Not surprisingly, the only alternative that the culture holds up is to be the invulnerable, all-conquering Alpha Male:

individual therapy

…like, say, “The Donald”…  Is this really all that there is for men?  If so, God help us.

Pressures Within; Pressures Without

The pressure is on, inner and outer, for men to either strive to embody the unassailable success of the Alpha Male, or else to accept the subtle but definite sense of failure with which our culture taints men who are not perceived as Alphas, and accept that humiliation by fleeing into the various distractions and anaesthetics our society offers.  Isn’t there any other possibility?

Individual Maleness

There is.  It involves creatively opening up and exploring who I am as an individual male person.  It entails going into my depths, and coming to accept and embrace who and what I am as a unique individual.  It requires accepting my woundedness, and being open to the healing that acceptance can bring.  It entails a new kind of awareness, stemming from what it is to uniquely be me.  Individual therapy can be key to this process of male individuation.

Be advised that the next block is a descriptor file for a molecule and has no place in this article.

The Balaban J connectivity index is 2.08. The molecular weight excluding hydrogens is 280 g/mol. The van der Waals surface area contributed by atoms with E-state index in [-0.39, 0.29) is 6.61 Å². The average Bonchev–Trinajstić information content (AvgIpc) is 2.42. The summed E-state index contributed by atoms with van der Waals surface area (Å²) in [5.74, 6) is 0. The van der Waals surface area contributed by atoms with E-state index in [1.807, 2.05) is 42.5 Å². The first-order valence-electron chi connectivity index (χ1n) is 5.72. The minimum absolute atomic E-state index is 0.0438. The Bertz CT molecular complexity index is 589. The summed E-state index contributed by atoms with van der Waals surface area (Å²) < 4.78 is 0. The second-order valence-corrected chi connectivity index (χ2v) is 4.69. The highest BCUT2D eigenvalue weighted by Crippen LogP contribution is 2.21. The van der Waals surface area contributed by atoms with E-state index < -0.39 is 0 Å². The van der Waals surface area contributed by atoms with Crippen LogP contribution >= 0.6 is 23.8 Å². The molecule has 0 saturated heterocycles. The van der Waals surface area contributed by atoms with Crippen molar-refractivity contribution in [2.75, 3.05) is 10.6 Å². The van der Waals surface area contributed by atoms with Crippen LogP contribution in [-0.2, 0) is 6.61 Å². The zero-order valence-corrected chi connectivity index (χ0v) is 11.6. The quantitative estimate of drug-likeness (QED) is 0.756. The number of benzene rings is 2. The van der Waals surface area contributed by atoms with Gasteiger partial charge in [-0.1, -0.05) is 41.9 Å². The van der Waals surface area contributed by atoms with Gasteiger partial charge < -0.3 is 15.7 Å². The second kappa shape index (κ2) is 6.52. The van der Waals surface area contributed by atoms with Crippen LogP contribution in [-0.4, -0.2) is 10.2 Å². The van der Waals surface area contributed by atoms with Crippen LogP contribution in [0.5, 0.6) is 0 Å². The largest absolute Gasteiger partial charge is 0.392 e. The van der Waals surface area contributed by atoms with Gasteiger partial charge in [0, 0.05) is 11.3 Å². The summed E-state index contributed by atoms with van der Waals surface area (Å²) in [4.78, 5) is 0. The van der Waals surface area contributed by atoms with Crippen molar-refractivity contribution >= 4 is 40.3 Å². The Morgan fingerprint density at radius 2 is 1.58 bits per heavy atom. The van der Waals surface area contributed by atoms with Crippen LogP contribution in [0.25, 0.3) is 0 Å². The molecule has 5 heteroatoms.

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The Depth Psychotherapist & the Meaning of Dreams

July 19th, 2012 · dreams, meaning of dreams, psychotherapist

What possible reason could a depth psychotherapist have to care about the meaning of dreams? Well, there are several reasons, as C.G. Jung shows us in the quotation below:

meaning of dreams

Dreams Contain Images and Associations

The language of dreams is fundamentally, uncompromisingly illogical.  This can easily offend us.  This language expresses itself through the power of images and associations which are not rational in the usual sense.  Yet, if we can understand that language, the meaning of dreams can bring profound insights.

Dreams are Not Created by the Conscious Mind

Dreams come from the other realm — that huge portion of the human psyche that is not conscious.  This is the source of their particular profundity.  The depth psychotherapist knows they represent the unconscious mind commenting on the attitude and outlook of the conscious mind and the ego.